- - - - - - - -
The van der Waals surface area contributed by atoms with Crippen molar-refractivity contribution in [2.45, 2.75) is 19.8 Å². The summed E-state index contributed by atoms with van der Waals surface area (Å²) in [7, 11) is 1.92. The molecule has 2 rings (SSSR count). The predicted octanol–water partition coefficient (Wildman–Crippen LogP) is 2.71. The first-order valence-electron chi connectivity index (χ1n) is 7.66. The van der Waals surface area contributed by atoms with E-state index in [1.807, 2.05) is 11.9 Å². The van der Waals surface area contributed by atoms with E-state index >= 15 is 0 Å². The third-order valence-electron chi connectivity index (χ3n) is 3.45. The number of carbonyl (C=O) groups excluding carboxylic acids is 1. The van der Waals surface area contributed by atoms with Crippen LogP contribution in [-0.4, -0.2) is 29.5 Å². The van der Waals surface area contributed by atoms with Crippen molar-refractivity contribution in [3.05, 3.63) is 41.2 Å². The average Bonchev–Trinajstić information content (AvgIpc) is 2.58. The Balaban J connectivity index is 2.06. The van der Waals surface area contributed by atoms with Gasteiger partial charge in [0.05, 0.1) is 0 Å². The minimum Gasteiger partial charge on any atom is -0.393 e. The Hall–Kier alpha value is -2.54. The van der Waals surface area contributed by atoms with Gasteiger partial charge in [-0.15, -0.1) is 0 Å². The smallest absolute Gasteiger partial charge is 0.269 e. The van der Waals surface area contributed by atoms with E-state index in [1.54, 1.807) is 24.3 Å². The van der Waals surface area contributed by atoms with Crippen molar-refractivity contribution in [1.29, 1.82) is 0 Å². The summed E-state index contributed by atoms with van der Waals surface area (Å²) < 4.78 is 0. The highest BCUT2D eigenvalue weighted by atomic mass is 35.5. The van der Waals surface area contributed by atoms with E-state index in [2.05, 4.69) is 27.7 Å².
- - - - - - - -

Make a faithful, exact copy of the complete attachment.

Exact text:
The van der Waals surface area contributed by atoms with Crippen molar-refractivity contribution in [2.45, 2.75) is 19.8 Å². The summed E-state index contributed by atoms with van der Waals surface area (Å²) in [7, 11) is 1.92. The molecule has 2 rings (SSSR count). The predicted octanol–water partition coefficient (Wildman–Crippen LogP) is 2.71. The first-order valence-electron chi connectivity index (χ1n) is 7.66. The van der Waals surface area contributed by atoms with E-state index in [1.807, 2.05) is 11.9 Å². The van der Waals surface area contributed by atoms with E-state index >= 15 is 0 Å². The third-order valence-electron chi connectivity index (χ3n) is 3.45. The number of carbonyl (C=O) groups excluding carboxylic acids is 1. The van der Waals surface area contributed by atoms with Crippen LogP contribution in [-0.4, -0.2) is 29.5 Å². The van der Waals surface area contributed by atoms with Crippen molar-refractivity contribution in [3.05, 3.63) is 41.2 Å². The average Bonchev–Trinajstić information content (AvgIpc) is 2.58. The Balaban J connectivity index is 2.06. The van der Waals surface area contributed by atoms with Gasteiger partial charge in [0.05, 0.1) is 0 Å². The minimum Gasteiger partial charge on any atom is -0.393 e. The Hall–Kier alpha value is -2.54. The van der Waals surface area contributed by atoms with Gasteiger partial charge in [-0.15, -0.1) is 0 Å². The smallest absolute Gasteiger partial charge is 0.269 e. The van der Waals surface area contributed by atoms with E-state index in [1.54, 1.807) is 24.3 Å². The van der Waals surface area contributed by atoms with Crippen molar-refractivity contribution in [1.29, 1.82) is 0 Å². The summed E-state index contributed by atoms with van der Waals surface area (Å²) < 4.78 is 0. The highest BCUT2D eigenvalue weighted by atomic mass is 35.5. The van der Waals surface area contributed by atoms with E-state index in [2.05, 4.69) is 27.7 Å².